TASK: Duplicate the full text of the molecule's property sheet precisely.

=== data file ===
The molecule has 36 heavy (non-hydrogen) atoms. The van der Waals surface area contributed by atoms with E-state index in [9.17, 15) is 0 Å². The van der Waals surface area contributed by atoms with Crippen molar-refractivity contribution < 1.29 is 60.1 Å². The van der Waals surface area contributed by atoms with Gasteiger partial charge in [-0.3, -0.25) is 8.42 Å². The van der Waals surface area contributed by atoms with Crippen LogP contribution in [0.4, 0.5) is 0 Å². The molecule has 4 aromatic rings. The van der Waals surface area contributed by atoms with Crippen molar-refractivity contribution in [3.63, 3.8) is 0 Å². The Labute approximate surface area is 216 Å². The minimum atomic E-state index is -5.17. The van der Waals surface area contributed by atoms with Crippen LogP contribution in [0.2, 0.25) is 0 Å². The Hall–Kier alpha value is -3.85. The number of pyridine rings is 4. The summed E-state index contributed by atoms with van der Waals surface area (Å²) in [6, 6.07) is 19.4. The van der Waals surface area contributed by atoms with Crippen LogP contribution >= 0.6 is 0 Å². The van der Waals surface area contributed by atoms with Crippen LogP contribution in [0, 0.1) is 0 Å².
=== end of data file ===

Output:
The molecule has 36 heavy (non-hydrogen) atoms. The van der Waals surface area contributed by atoms with E-state index in [9.17, 15) is 0 Å². The van der Waals surface area contributed by atoms with Crippen molar-refractivity contribution < 1.29 is 60.1 Å². The van der Waals surface area contributed by atoms with Gasteiger partial charge in [-0.3, -0.25) is 8.42 Å². The van der Waals surface area contributed by atoms with Crippen LogP contribution in [0.4, 0.5) is 0 Å². The molecule has 4 aromatic rings. The van der Waals surface area contributed by atoms with Crippen molar-refractivity contribution in [3.63, 3.8) is 0 Å². The Labute approximate surface area is 216 Å². The minimum atomic E-state index is -5.17. The van der Waals surface area contributed by atoms with Crippen LogP contribution in [0.2, 0.25) is 0 Å². The Hall–Kier alpha value is -3.85. The number of pyridine rings is 4. The summed E-state index contributed by atoms with van der Waals surface area (Å²) in [6, 6.07) is 19.4. The van der Waals surface area contributed by atoms with Crippen LogP contribution >= 0.6 is 0 Å². The van der Waals surface area contributed by atoms with Crippen LogP contribution in [0, 0.1) is 0 Å².